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February 17 2020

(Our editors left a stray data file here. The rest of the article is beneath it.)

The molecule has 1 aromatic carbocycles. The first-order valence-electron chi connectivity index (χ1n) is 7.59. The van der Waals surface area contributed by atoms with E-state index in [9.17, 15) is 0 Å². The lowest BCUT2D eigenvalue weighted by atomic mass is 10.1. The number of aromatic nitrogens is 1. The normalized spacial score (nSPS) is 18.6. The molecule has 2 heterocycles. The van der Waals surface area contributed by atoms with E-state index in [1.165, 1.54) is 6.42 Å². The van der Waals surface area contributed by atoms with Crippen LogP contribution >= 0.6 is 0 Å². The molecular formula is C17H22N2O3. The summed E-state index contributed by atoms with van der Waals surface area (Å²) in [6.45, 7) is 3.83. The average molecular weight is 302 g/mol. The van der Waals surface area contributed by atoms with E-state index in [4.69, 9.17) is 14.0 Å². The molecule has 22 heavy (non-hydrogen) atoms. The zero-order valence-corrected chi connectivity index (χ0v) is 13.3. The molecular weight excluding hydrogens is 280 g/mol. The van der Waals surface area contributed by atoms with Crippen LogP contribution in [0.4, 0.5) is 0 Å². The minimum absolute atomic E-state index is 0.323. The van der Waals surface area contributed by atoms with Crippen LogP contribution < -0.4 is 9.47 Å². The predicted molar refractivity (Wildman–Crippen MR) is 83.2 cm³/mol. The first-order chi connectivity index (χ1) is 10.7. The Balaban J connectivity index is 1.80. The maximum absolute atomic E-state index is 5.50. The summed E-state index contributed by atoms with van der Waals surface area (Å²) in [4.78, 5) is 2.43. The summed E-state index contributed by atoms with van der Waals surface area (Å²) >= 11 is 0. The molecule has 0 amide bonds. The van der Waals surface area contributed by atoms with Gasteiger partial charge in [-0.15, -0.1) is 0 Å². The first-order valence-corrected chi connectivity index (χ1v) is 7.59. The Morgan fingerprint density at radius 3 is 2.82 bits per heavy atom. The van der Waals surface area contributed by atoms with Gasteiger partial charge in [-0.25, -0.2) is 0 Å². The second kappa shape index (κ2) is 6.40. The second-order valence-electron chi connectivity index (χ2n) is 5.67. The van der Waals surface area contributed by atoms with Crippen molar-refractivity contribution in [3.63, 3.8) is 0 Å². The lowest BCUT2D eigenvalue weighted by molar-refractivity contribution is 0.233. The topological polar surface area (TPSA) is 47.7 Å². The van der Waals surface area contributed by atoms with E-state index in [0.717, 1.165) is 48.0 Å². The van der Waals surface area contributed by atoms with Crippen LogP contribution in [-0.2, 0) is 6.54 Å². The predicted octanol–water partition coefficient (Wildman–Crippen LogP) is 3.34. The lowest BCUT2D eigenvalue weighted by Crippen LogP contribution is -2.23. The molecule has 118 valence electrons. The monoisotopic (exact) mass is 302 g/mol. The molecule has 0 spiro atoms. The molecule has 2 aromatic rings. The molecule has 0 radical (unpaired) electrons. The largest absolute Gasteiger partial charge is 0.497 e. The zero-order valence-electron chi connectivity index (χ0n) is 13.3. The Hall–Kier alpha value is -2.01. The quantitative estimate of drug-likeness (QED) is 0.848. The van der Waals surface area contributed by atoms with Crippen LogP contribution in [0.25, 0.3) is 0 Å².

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40 The Journal of Commerce | Februar y 17 2020 Surface Transportation US SHIPPERS, LESS-THAN-TRUCKLOAD (LTL) carriers, and third-party logis- tics providers (3PLs) are increas- ingly adopting digital ways of doing business, as both carriers' need for cost-saving efficiencies and shippers' desire for greater visibility drives digitization at a quicker pace, speak- ers at the SMC3 Jump Start 2020 Conference in Atlanta said. "We're going to digital," Angelo Ventrone, vice president of logistics at packaging materials distributor Uline, said of the shipper-carrier relationship. "I hate to preach, but it's time LTL car- riers got into digitalization." As e-commerce evolved, "the LTL industry just watched," Ventrone said during a panel at the event. "Don't rely on your shippers to do it." Shippers need increasingly spe- cific, detailed data, he said. "Give your shippers the tools, something easy to implement, and then give the data back to us clean and accurate to show us where our shipments are, not just that they're out for delivery," said Ventrone. LTL carriers used to think they would lose customers if they required electronic bills of lad- ing. Not anymore, Ventrone said. Unplugging the fax Carriers are pushing for elec- tronic bills of lading (BOLs) and other digital connections, too. Pitt Ohio already processes 10 percent of its BOLs electronically, said Geoff Muessig, chief marketing officer. Its goal is 80 percent. "The technology is out there," Muessig said. "What's been lacking is the willingness of both parties to rack and stack the projects and say this is a priority." Many LTL carriers say they still receive a fair number of handwritten THE MERGER OF chassis providers FlexiVan Leasing and American Intermodal Management (AIM) in late January created a combined fleet of 137,500 marine units across the United States and a stronger player set to benefit from the legacy IT system and GPS tracking capability AIM brings. Under the deal, terms of which were not disclosed, FlexiVan will receive an injection of relatively new chassis with the latest safety features, such as radial tires, automatic braking systems, and LED brake lights, the companies said in a joint statement. Additionally, AIM's chassis will now be capable of handling ocean contain- ers under a door delivery, which also benefits cargo owners and truckers looking for reliable equipment. "The combination of AIM and FlexiVan will provide strong finan- cial support to continue the upgrade of FlexiVan's fleet, support signif- icant investment in new assets, and fund ongoing development of innovative IT systems, all of which will allow us to deliver an industry- leading customer experience," Charles G. Wellins, president of FlexiVan, said in a statement. The deal was made possible through private equity firm I Squared Capital's acquisition of a controlling interest in FlexiVan, one of the top three US marine chassis com- panies. The merger will have "an immediate benefit of extending the reach of AIM's existing fleet of new, technology-equipped chassis and asset management capabilities across the broader US footprint of FlexiVan," said Ronald D. Widdows, executive chair- man of AIM, who will become CEO of the merged companies operating under the FlexiVan name. Widdows added that AIM contributes its visibil- ity intelligence and a suite of products that enjoys a larger footprint. Despite the additional units narrowing the gap, FlexiVan's fleet remains the third-largest chassis provider in the US behind TRAC Intermodal and Direct ChassisLink (DCLI). TRAC is the largest with 180,000 units, while DCLI owns, leases, and manages more than 153,000 marine chassis in the US. AIM emphasizes the use of tech- nology to provide cargo owners and truckers visibility into the location of their container and chassis. Each AIM chassis is equipped with a GPS sensor; an accelerometer that can transmit distance, speed, and direction; and a load sensor that notes and commu- nicates when a container is mounted and dismounted. JOC email: twitter: @arijashe Trucking | Rail | Intermodal | Air & Expedited | Distribution Flexing up AIM-FlexiVan merger forges stronger chassis operator By Ari Ashe Paper tigers Shippers working with LTL carriers in drive toward digital bills of lading By William B. Cassidy FlexiVan's newly bolstered fleet of 137,500 marine chassis remains the third-largest in the US behind TRAC Intermodal with 180,000 units and Direct ChassisLink (DCLI) with 153,000.

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